Homework Help

In the explosion of a hydrogen-filled balloon, 0.10g of hydrogen reacted with 0.80g of...

user profile pic

shelbyrob98 | Student, Grade 10 | eNoter

Posted August 22, 2013 at 2:00 AM via web

dislike 1 like

In the explosion of a hydrogen-filled balloon, 0.10g of hydrogen reacted with 0.80g of oxygen. How many grams of water vapor are formed? (Water vapor is the only product.) How do i go about solving this? Thanks!

2 Answers | Add Yours

user profile pic

llltkl | College Teacher | Valedictorian

Posted August 22, 2013 at 2:22 AM (Answer #1)

dislike 1 like

Gaseous hydrogen reacts with oxygen to produce water according to the equation:

`2H_2+O_2 rarr 2H_2O`

The number of moles of the reactants are:

H2->0.1/2 =0.05

O2->0.8/32=0.025

according to the reaction stoichiometry,

2 moles of hydrogen require 1 mole of oxygen

so, 0.05 moles of hydrogen require 1*0.05/2, i.e. 0.025 moles of oxygen.

Exactly 0.025 moles of oxygen is present in the reaction mixture.

So, both the reactants would react and exhaust each other out.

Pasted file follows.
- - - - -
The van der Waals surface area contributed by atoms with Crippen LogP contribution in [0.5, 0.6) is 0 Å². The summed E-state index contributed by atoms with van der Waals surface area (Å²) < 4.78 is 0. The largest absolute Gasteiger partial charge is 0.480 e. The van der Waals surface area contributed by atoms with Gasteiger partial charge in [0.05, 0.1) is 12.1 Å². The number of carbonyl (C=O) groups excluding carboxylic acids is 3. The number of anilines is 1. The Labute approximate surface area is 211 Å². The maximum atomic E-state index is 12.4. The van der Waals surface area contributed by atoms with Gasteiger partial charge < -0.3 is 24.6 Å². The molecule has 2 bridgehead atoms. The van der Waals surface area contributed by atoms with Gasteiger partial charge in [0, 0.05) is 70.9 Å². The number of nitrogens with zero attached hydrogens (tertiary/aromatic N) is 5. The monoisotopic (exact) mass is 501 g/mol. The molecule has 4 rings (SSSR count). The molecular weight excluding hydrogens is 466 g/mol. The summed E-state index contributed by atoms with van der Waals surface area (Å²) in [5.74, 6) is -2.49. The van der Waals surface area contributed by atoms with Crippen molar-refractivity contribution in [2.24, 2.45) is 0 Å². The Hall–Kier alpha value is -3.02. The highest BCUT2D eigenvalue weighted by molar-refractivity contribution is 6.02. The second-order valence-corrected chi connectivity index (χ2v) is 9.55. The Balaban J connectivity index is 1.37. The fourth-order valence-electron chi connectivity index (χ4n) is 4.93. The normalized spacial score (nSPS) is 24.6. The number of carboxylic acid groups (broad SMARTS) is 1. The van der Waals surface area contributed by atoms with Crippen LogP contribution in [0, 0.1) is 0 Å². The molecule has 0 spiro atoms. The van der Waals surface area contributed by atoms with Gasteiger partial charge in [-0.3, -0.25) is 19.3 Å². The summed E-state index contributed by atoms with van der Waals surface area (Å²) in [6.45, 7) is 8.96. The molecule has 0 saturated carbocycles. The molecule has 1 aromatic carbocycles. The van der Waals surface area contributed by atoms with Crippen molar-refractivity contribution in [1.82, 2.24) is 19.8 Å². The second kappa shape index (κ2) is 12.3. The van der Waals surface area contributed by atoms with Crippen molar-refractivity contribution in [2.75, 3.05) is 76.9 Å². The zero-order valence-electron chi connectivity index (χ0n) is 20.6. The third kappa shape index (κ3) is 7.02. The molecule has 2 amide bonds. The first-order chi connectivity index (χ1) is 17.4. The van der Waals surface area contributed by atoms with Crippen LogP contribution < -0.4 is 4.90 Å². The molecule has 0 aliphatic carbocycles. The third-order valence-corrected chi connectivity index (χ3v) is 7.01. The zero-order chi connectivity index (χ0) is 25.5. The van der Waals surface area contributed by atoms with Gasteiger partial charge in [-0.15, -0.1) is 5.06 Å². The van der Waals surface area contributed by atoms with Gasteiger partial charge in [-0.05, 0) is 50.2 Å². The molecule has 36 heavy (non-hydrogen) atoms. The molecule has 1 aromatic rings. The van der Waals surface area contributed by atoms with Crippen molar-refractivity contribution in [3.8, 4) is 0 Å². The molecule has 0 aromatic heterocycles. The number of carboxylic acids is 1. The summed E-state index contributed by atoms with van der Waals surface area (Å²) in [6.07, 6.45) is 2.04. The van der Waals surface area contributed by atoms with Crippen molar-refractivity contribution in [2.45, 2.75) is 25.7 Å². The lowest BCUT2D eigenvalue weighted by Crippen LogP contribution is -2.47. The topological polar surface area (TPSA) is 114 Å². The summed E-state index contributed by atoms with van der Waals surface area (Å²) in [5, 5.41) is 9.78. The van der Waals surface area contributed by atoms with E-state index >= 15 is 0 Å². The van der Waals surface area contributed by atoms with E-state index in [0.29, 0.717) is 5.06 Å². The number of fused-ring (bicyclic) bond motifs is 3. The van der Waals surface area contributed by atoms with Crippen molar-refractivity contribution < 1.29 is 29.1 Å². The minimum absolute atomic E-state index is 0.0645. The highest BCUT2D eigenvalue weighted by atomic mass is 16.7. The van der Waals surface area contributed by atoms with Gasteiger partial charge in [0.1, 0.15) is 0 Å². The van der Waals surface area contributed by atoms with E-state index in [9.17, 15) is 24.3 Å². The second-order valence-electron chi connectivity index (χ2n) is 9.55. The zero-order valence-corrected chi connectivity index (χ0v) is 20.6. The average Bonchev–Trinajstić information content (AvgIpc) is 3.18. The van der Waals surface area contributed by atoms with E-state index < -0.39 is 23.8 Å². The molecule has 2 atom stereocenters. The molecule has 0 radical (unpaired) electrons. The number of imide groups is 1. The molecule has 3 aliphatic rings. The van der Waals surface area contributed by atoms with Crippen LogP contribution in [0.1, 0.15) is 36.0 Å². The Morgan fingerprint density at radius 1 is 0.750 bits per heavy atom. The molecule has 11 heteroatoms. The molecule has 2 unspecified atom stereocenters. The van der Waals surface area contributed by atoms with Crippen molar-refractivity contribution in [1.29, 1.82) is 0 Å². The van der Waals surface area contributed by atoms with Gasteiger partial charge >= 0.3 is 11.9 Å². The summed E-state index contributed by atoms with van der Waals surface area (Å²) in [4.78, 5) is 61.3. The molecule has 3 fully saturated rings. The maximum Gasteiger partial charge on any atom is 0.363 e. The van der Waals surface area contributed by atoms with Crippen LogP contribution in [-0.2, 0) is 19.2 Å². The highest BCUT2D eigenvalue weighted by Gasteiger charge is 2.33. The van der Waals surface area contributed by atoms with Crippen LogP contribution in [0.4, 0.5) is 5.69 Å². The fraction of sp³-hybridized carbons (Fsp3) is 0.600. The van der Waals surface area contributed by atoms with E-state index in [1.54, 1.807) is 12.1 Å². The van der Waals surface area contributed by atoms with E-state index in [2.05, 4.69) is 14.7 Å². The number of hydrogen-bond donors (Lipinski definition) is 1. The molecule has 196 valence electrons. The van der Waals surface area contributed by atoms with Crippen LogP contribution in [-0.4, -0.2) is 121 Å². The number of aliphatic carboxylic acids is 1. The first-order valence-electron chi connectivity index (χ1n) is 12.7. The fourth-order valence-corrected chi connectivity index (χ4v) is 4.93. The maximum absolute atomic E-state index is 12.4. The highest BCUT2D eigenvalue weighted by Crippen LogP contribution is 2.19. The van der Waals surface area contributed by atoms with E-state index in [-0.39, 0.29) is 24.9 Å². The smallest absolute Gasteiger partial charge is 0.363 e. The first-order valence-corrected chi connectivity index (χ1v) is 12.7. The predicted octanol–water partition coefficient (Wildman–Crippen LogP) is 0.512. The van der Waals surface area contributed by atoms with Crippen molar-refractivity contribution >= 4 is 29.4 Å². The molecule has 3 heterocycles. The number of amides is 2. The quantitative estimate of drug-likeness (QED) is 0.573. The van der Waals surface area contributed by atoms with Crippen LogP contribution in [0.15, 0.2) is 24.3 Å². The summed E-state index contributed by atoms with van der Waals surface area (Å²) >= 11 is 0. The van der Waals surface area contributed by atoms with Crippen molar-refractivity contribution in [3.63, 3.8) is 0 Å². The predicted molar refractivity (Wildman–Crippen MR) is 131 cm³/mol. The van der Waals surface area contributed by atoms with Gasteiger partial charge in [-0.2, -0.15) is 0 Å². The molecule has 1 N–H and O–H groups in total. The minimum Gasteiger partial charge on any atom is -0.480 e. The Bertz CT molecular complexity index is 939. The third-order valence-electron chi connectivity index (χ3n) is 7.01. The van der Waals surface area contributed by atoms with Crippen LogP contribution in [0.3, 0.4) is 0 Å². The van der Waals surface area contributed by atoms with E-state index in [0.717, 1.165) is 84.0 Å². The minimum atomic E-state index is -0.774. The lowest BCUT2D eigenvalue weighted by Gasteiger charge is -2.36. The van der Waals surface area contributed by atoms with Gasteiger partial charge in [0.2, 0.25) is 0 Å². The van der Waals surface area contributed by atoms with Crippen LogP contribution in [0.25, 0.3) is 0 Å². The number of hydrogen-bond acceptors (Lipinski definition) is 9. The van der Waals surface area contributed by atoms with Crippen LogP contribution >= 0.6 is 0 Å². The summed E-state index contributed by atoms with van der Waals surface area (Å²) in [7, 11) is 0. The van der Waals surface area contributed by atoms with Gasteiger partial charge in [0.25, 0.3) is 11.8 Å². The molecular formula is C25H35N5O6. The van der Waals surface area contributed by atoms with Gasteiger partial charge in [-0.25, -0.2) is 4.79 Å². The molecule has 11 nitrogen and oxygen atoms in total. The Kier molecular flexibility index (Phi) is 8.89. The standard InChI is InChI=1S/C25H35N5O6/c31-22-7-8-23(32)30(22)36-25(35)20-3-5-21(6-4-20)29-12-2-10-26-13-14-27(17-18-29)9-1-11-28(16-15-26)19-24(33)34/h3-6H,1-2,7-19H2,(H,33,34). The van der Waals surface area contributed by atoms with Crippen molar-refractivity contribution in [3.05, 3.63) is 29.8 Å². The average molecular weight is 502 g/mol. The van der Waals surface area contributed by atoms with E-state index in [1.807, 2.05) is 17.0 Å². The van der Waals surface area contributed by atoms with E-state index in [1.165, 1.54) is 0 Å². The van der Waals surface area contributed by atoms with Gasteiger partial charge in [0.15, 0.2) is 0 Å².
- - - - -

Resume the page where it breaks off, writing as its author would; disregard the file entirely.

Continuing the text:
From the balanced equation, 

2 moles of hydrogen reacts with sufficient oxygen to produce (2*+16), i.e. 18 g H2O

Therefore, 0.05 moles of hydrogen would produce 18*0.05/2, i.e. 0.45 g H2O.

user profile pic

ayl0124 | Student, Grade 12 | Valedictorian

Posted August 13, 2014 at 10:05 PM (Answer #2)

dislike 0 like

`2"H_2" + "O_2" -> "H_2O"`

First, you must find the limiting reagent. For every mole of O2 used, two moles of H2 is needed.

`0.10"g(H_2)" = (1"mol(H_2)")/(2.016"g(H_2)") = 0.050"mol(H_2)"`

`0.80"g(O_2)" = (1"mol(O_2)")/(32"g(O_2)") = 0.025"mol(O_2)"`

Neither is the limiting reagent in this problem (for 0.025 moles of O2, you need 0.50 moles of H2). You can use either value for stoichiometry. 

`0.025"mol(O_2)" = (1"mol(H_2O)")/(1"mol(O_2)") = (18.016"g(H_2O)")/(1"mol(H_2O)") = 0.4502"g(H_2O)"`

You will produce 45 grams of H2O. There needs to be two sig figs in your final answer. 

Join to answer this question

Join a community of thousands of dedicated teachers and students.

Join eNotes